At the bottom of the Declaration of Independence, beneath the tidy name of Elbridge Gerry, the father of gerrymandering, sits the wobbly signature of Stephen Hopkins. The 69-year-old suffered from what was then called palsy, an illness that caused tremors in his hands. Holding the quill in his right hand, he supported it with his left. As he painstakingly signed the document, he said, “My hand trembles, but my heart does not.”
These days, Hopkins would likely be diagnosed with Parkinson’s disease, a disorder of the nervous system that causes tremors, usually starting in the hands. Shaky handwriting is one of the first signs of the illness. Eight years ago, Morten Halvorsen’s mother was diagnosed with Parkinson’s. An associate creative director and art director at ridesharing service Lyft, Halvorsen created Shake, a downloadable typeface based on his mother’s now-unsteady penmanship, as a way to allow her to continue to write letters in her own handwriting.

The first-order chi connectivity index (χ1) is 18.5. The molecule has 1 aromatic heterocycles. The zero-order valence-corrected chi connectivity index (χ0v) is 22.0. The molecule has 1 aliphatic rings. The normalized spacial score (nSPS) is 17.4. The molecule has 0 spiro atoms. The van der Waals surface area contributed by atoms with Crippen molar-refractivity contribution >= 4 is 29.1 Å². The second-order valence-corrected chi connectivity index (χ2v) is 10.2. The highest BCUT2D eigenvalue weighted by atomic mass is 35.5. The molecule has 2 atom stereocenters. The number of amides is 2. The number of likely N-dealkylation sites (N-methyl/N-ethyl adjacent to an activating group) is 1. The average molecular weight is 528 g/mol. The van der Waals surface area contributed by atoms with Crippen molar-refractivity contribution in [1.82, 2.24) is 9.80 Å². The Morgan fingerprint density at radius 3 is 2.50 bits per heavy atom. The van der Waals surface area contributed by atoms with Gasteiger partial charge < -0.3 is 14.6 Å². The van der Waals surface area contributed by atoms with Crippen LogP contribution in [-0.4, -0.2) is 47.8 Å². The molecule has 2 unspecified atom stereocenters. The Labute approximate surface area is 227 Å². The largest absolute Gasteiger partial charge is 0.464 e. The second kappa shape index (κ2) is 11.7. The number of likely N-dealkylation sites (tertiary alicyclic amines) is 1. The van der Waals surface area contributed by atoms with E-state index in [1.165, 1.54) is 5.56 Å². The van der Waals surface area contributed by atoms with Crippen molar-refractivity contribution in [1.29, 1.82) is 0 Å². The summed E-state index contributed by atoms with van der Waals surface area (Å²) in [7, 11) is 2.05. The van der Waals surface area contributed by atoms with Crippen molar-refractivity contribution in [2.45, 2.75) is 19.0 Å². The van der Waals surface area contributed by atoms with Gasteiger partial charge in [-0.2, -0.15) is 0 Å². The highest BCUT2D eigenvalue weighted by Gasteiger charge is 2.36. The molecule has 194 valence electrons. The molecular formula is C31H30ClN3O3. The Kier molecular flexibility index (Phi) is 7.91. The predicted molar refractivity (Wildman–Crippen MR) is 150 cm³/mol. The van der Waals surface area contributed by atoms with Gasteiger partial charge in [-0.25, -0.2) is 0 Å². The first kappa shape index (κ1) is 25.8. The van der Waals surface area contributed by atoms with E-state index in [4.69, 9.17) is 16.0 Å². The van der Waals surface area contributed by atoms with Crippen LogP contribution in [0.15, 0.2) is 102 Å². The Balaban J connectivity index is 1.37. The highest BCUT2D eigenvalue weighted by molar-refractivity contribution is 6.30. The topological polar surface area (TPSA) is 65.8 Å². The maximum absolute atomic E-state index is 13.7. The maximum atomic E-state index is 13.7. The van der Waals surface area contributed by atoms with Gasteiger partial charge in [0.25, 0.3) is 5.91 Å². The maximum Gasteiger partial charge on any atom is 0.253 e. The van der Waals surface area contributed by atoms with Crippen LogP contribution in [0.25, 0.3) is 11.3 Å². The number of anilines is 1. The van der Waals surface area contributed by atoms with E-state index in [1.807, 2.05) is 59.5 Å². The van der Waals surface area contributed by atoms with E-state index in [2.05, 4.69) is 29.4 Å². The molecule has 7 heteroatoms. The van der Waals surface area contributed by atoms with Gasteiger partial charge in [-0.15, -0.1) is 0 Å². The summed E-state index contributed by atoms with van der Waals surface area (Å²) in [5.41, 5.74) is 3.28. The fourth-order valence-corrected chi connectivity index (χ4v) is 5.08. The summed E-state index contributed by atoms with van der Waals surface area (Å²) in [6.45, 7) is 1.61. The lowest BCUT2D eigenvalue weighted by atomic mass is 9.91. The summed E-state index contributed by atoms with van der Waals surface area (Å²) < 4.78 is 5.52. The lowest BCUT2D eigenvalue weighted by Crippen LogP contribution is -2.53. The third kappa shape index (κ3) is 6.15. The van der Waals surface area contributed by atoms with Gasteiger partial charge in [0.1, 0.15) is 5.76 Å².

Because Parkinson’s is a progressive illness, the condition worsens over time. Tremors grow in intensity and spread throughout the body. To document his mother’s condition, Halvorsen plans to release an updated version of the typeface each year based on her current handwriting.
He also created a template so other people with the disease can make typefaces of their own handwriting. Visitors can download that on the Shake site and use it to document their loved ones' letters. Halvorsen will create a custom typeface for a fee, which will be donated toward research for finding a cure.Halvorsen says that as of now, he's looking into the American Parkinson’s Disease Association and the Michael J. Fox Foundation as beneficiaries.